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Otis, can you give us a short introduction on what you would recommend for treatment or what the causes are for POTS?
Diesel,

Sunshine has done a much better job than I could have possibly done - thanks Sunshine and toddm1960 for the info. DINET.ORG will send a free DVD with basic POTS info, all you have to do is ask!

My formal POTS Dx is only a couple of weeks old. I finally noticed it was a problem a few months ago but suspect it's been an increasing issue for the last few years. I also have serious temperature regulation problems and heat just wipes me out. I first got CFS in '80 but rebounded to 90% for about 10 years and then have slid down to my current level of functioning (3 as measured here on PR) at an ever-increasing rate with dysatonomia jumping into the game in about '08, although I suspect digestive problems dateing back to the 80s was possibly an early clue.
 

ahimsa

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Easy tips
* Total stress avoidance - stress worsens chest pain/tachycardia and weakens the immune system.
* Avoid alcohol - alcohol lowers blood pressure and alters blood circulation to the peripheries.
* Avoid people who are infected with colds/coughs. Viruses always make POTS worse, just like CFS.
* Get up from bed/chair/floor slowly to reduce sudden lack of blood to the brain.
* Vigorous exercise worsens POTS symptoms, yet gentle activity such as walking (although difficult due to OI) keeps legs muscles more conditioned.

More advanced tips
* Increase fluid intake and salt - increases blood pressure and helps to reduce faintness in some people.
* Avoid hot environment - heat causes dilation of blood vessels, worsens weakness/faintness.
* Try vascular stockings on legs to try and trap more blood when standing up. This can enable some people to walk again and get upright and out the house or mobilise around the home.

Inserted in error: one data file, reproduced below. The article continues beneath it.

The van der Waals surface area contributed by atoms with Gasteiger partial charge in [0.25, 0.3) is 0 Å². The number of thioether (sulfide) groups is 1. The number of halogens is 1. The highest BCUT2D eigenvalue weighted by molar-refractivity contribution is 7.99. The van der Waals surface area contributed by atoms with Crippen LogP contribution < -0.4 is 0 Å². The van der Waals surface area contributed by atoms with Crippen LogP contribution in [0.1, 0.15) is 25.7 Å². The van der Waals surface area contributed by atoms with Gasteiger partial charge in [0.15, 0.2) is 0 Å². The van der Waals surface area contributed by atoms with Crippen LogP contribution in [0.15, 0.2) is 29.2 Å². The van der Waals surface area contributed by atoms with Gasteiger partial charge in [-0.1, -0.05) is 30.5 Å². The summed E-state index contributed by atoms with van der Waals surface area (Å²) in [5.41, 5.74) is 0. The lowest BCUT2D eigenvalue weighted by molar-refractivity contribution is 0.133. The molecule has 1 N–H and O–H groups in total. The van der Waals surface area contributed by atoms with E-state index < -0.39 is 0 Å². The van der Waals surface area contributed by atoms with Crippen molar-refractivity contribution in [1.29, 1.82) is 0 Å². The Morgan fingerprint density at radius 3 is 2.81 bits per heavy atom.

* Try low dose beta blockers - good for tachycardia and anxiety. Too high dose worsens breathing problems, and increases sleepyness and exhaustion.
* Try drugs to increase fluid retention (Florinef etc) - as above.
* Try unlicensed drugs that affect the central nervous system that work on leg blood vessel contraction (Midodrine). ...
Great set of tips, Sunshine! I like how you included walking. I am careful to listen to my body and not overdo it. However, on a good day, when I am feeling a bit better, it generally helps me to have a short walk (NO STANDING - either keep walking or sit down to rest) to get the blood flowing.

I have one question about your last tip. What does "unlicensed drug" mean? I take the prescription drug midodrine (brand name ProAmatine). I'm just not sure what it means when you list midodrine as an unlicensed drug - is that another term for "off-label" drug usage? (using a drug that has been approved for one condition for a different condition)

Anyway, here are a few comments of my own after living with Orthostatic Intolerance (OI) for twenty years. First, I'm no expert on this at all but the following description of OI, POTS and NMH match what I first learned back in the mid 1990s ( the text below is from http://www.cfids.org/about-cfids/orthostatic-intolerance.asp):

Diagnosis: Orthostatic Intolerance (OI)
Orthostatic intolerance (OI) is the development of a set of characteristic symptoms while standing or sitting upright. It has been associated with chronic fatigue syndrome (CFS) in both adults and children.